Bloggers could face high fines for libel under the new Leveson deal with exemplary damages imposed if they don’t sign up to the new regulator, it was claimed on Tuesday.
Under clause 29 introduced to the crime and courts bill in the Commons on Monday night, the definition of “relevant” bloggers or websites includes any that generate news material where there is an editorial structure giving someone control over publication.
Bloggers would not be at risk of exemplary damages for comments posted by readers. There is also a schedule that excludes certain publishers such as scientific journals, student publications and not-for-profit community newspapers. Websites are guaranteed exclusion from exemplary damages if they can get on this list.
Kirsty Hughes, the chief executive of Index on Censorship, which campaigns for press freedom around the world, said it was a “sad day” for British democracy. “This will undoubtedly have a chilling effect on everyday people’s web use,” she said.
She said she feared thousands of websites could fall under the definition of a “relevant publisher” in clause 29.
Hughes said: “Bloggers could find themselves subject to exemplary damages, due to the fact that they were not part of a regulator that was not intended for them in the first place.”
Exemplary damages and costs imposed by a court to penalise those who remained outside the regulator could run to hundreds of thousands of pounds, enough to close down smaller publishers.
Harry Cole, who works for the Guido Fawkes political blog, said it would not be joining the regulator and believes that because its servers are based in the US it will be excluded from the exemplary damages clauses.
“I don’t see I should join a regulator. This country has had a free press for the last 300 years, that has been irreverent and rude as my website is and holding public officials to account. We as a matter of principle will be opposing any regulator especially one set up and accountable to politicians we write about every day,” he told BBC Radio 4’s Today programme.
Carla Buzasi, the editor-in-chief of the Huffington Post website, told the BBC: “I can’t imagine any politician has had this discussion because they have rushed this through so quickly.
“It does worry me to a certain extent. Someone said this is a carrot and stick approach. There doesn’t seem to be too much of a carrot here.”
The exemplary damages clause was recommended in the Leveson report but has been opposed by newspapers, including the Guardian, which have been given legal advice that it could be contrary to the European convention on human rights, which enshrines the principle of free speech.
Lord Lester, the campaigner for libel reform, warned during the Leveson debate in the House of Lords earlier this year that publications such as Private Eye and local newspapers could face closure as a result of the imposition of exemplary damages.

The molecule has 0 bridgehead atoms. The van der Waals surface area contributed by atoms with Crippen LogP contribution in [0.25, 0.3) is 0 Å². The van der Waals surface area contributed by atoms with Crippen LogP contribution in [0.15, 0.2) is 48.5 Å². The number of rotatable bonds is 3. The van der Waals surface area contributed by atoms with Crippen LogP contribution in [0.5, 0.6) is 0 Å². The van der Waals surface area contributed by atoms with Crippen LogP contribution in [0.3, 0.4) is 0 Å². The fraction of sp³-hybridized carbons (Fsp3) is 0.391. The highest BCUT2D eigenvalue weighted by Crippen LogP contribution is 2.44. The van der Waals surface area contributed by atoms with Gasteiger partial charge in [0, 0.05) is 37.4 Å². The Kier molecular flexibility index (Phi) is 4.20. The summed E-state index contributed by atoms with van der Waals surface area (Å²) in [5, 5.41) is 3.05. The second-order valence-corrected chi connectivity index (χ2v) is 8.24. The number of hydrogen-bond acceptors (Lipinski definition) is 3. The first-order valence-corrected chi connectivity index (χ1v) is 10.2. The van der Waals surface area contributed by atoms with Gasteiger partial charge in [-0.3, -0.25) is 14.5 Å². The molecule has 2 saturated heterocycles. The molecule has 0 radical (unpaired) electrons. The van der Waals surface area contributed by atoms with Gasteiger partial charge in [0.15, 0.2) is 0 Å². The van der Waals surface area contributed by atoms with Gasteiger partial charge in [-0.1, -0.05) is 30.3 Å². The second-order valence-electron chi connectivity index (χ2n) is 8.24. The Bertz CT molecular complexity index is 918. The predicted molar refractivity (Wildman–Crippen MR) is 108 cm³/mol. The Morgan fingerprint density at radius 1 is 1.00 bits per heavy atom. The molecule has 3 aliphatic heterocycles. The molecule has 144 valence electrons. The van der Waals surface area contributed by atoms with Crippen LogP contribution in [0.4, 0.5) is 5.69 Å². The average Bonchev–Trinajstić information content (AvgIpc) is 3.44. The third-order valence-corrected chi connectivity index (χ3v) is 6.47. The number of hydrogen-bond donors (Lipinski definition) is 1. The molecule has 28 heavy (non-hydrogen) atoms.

On Monday night, the editor of the Guardian, Alan Rusbridger said he welcomed cross-party agreement on press regulation, but said: “We retain grave reservations about the proposed legislation on exemplary damages.”
Under sustained questioning on Monday night during the Commons debate about the courts bill, which includes the Leveson regulations, the culture secretary, Maria Miller, said the “publisher would have to meet the three tests of whether the publication is publishing news-related material in the course of a business, whether their material is written by a range of authors – this would exclude a one-man band or a single blogger – and whether that material is subject to editorial control”.
Miller said the new rules were designed to protect “small-scale bloggers” and to “ensure that the publishers of special interest, hobby and trade titles such as the Angling Times and the wine magazine Decanter are not caught in the regime”, but Hello! magazine would be subject to regulation.
She said the “one-man band or a single blogger” would not be affected by the legislation because of the definition of “relevant publisher” in relation to exemplary damages.
Miller said “student and not-for-profit community newspapers” will not be caught under the new rules and that “scientific journals, periodicals and book publishers will also be left outside the definition and therefore not exposed to the exemplary damages and costs regime”.
There was also confusion about which magazines would come under the remit of the new regulatory body. Miller said scientific journals would fall outside its scope, but the British Medical Journal, for example, is currently regulated by the Press Complaints Commission.
Sunny Hundal, editor of the Liberal Conspiracy blog, said he didn’t see a cause for panic.
“There’s a danger we miss the wood for the trees, as bloggers can already face big fines for libel. I’m fairly confident the eventual body will differentiate between Guardian.co.uk and independent bloggers. Trying to regulate the latter, even Leveson admitted in his final report, would be a step too far.
“The key will be to differentiate between huge operations such as Huffington Post and voluntary blogs like Liberal Conspiracy. We should be vigilant but I don’t see a cause for panic yet.”